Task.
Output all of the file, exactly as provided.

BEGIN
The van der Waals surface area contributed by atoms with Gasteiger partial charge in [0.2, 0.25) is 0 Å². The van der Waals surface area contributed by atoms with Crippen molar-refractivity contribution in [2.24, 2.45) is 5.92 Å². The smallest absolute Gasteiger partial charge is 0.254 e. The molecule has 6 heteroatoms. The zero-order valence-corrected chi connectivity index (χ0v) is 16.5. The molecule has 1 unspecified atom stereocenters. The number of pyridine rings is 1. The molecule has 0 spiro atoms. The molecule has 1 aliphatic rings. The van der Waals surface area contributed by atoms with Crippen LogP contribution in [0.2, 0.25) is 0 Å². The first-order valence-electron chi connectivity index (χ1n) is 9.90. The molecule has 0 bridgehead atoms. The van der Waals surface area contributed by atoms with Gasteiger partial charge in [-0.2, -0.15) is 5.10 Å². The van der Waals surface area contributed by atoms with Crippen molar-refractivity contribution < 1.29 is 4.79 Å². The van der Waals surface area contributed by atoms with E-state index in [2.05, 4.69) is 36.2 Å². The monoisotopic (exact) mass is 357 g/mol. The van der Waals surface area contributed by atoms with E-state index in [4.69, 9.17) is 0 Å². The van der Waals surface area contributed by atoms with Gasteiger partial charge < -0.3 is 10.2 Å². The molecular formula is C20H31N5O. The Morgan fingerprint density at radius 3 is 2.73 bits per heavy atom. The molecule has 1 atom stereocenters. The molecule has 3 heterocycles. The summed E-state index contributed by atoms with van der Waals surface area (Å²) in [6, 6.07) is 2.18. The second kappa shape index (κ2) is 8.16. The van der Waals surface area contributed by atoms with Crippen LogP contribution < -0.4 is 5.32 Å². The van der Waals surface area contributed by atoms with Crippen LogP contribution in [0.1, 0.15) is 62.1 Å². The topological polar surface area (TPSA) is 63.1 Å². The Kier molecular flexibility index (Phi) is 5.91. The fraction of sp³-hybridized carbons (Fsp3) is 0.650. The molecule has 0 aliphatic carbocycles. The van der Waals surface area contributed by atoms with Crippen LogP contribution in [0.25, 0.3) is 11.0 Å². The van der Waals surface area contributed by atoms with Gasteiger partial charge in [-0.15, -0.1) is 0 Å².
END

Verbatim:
The van der Waals surface area contributed by atoms with Gasteiger partial charge in [0.2, 0.25) is 0 Å². The van der Waals surface area contributed by atoms with Crippen molar-refractivity contribution in [2.24, 2.45) is 5.92 Å². The smallest absolute Gasteiger partial charge is 0.254 e. The molecule has 6 heteroatoms. The zero-order valence-corrected chi connectivity index (χ0v) is 16.5. The molecule has 1 unspecified atom stereocenters. The number of pyridine rings is 1. The molecule has 0 spiro atoms. The molecule has 1 aliphatic rings. The van der Waals surface area contributed by atoms with Crippen LogP contribution in [0.2, 0.25) is 0 Å². The first-order valence-electron chi connectivity index (χ1n) is 9.90. The molecule has 0 bridgehead atoms. The van der Waals surface area contributed by atoms with Gasteiger partial charge in [-0.2, -0.15) is 5.10 Å². The van der Waals surface area contributed by atoms with Crippen molar-refractivity contribution < 1.29 is 4.79 Å². The van der Waals surface area contributed by atoms with E-state index in [2.05, 4.69) is 36.2 Å². The monoisotopic (exact) mass is 357 g/mol. The van der Waals surface area contributed by atoms with E-state index in [4.69, 9.17) is 0 Å². The van der Waals surface area contributed by atoms with Gasteiger partial charge < -0.3 is 10.2 Å². The molecular formula is C20H31N5O. The Morgan fingerprint density at radius 3 is 2.73 bits per heavy atom. The molecule has 1 atom stereocenters. The molecule has 3 heterocycles. The summed E-state index contributed by atoms with van der Waals surface area (Å²) in [6, 6.07) is 2.18. The second kappa shape index (κ2) is 8.16. The van der Waals surface area contributed by atoms with Crippen LogP contribution < -0.4 is 5.32 Å². The van der Waals surface area contributed by atoms with Crippen LogP contribution in [0.1, 0.15) is 62.1 Å². The topological polar surface area (TPSA) is 63.1 Å². The Kier molecular flexibility index (Phi) is 5.91. The fraction of sp³-hybridized carbons (Fsp3) is 0.650. The molecule has 0 aliphatic carbocycles. The van der Waals surface area contributed by atoms with Crippen LogP contribution in [0.25, 0.3) is 11.0 Å². The van der Waals surface area contributed by atoms with Gasteiger partial charge in [-0.15, -0.1) is 0 Å².